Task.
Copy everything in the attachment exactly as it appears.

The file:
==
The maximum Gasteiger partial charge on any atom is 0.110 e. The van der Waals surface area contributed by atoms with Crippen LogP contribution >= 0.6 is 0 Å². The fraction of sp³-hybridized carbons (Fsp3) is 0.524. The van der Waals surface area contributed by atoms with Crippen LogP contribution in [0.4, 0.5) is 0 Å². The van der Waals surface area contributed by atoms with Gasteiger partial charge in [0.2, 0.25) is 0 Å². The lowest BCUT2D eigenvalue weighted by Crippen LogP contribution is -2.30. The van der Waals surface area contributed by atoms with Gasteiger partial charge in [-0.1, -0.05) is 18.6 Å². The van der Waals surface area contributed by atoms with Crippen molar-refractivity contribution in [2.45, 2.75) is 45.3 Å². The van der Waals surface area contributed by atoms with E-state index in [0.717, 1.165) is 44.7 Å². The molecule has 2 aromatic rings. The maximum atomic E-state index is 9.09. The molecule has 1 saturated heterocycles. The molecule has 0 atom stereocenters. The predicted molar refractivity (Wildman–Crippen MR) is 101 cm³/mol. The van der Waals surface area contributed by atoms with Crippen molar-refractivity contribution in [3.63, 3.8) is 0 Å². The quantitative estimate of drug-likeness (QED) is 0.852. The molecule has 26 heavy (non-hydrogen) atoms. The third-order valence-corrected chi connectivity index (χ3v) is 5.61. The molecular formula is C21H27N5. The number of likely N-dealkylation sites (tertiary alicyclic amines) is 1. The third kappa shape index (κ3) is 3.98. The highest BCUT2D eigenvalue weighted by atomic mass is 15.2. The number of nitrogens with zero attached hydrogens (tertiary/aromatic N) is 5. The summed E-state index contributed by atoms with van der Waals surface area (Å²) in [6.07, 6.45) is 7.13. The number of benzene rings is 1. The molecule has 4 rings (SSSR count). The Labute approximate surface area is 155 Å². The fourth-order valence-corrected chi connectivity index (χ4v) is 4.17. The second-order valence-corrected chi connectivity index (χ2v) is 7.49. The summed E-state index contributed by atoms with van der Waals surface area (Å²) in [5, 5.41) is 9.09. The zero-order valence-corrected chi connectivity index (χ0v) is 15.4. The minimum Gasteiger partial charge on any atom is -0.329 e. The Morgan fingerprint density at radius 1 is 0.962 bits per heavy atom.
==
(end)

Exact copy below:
The maximum Gasteiger partial charge on any atom is 0.110 e. The van der Waals surface area contributed by atoms with Crippen LogP contribution >= 0.6 is 0 Å². The fraction of sp³-hybridized carbons (Fsp3) is 0.524. The van der Waals surface area contributed by atoms with Crippen LogP contribution in [0.4, 0.5) is 0 Å². The van der Waals surface area contributed by atoms with Gasteiger partial charge in [0.2, 0.25) is 0 Å². The lowest BCUT2D eigenvalue weighted by Crippen LogP contribution is -2.30. The van der Waals surface area contributed by atoms with Gasteiger partial charge in [-0.1, -0.05) is 18.6 Å². The van der Waals surface area contributed by atoms with Crippen molar-refractivity contribution in [2.45, 2.75) is 45.3 Å². The van der Waals surface area contributed by atoms with E-state index in [0.717, 1.165) is 44.7 Å². The molecule has 2 aromatic rings. The maximum atomic E-state index is 9.09. The molecule has 1 saturated heterocycles. The molecule has 0 atom stereocenters. The predicted molar refractivity (Wildman–Crippen MR) is 101 cm³/mol. The van der Waals surface area contributed by atoms with Crippen molar-refractivity contribution in [3.63, 3.8) is 0 Å². The quantitative estimate of drug-likeness (QED) is 0.852. The molecule has 26 heavy (non-hydrogen) atoms. The third-order valence-corrected chi connectivity index (χ3v) is 5.61. The molecular formula is C21H27N5. The number of likely N-dealkylation sites (tertiary alicyclic amines) is 1. The third kappa shape index (κ3) is 3.98. The highest BCUT2D eigenvalue weighted by atomic mass is 15.2. The number of nitrogens with zero attached hydrogens (tertiary/aromatic N) is 5. The summed E-state index contributed by atoms with van der Waals surface area (Å²) in [6.07, 6.45) is 7.13. The number of benzene rings is 1. The molecule has 4 rings (SSSR count). The Labute approximate surface area is 155 Å². The fourth-order valence-corrected chi connectivity index (χ4v) is 4.17. The second-order valence-corrected chi connectivity index (χ2v) is 7.49. The summed E-state index contributed by atoms with van der Waals surface area (Å²) in [5, 5.41) is 9.09. The zero-order valence-corrected chi connectivity index (χ0v) is 15.4. The minimum Gasteiger partial charge on any atom is -0.329 e. The Morgan fingerprint density at radius 1 is 0.962 bits per heavy atom.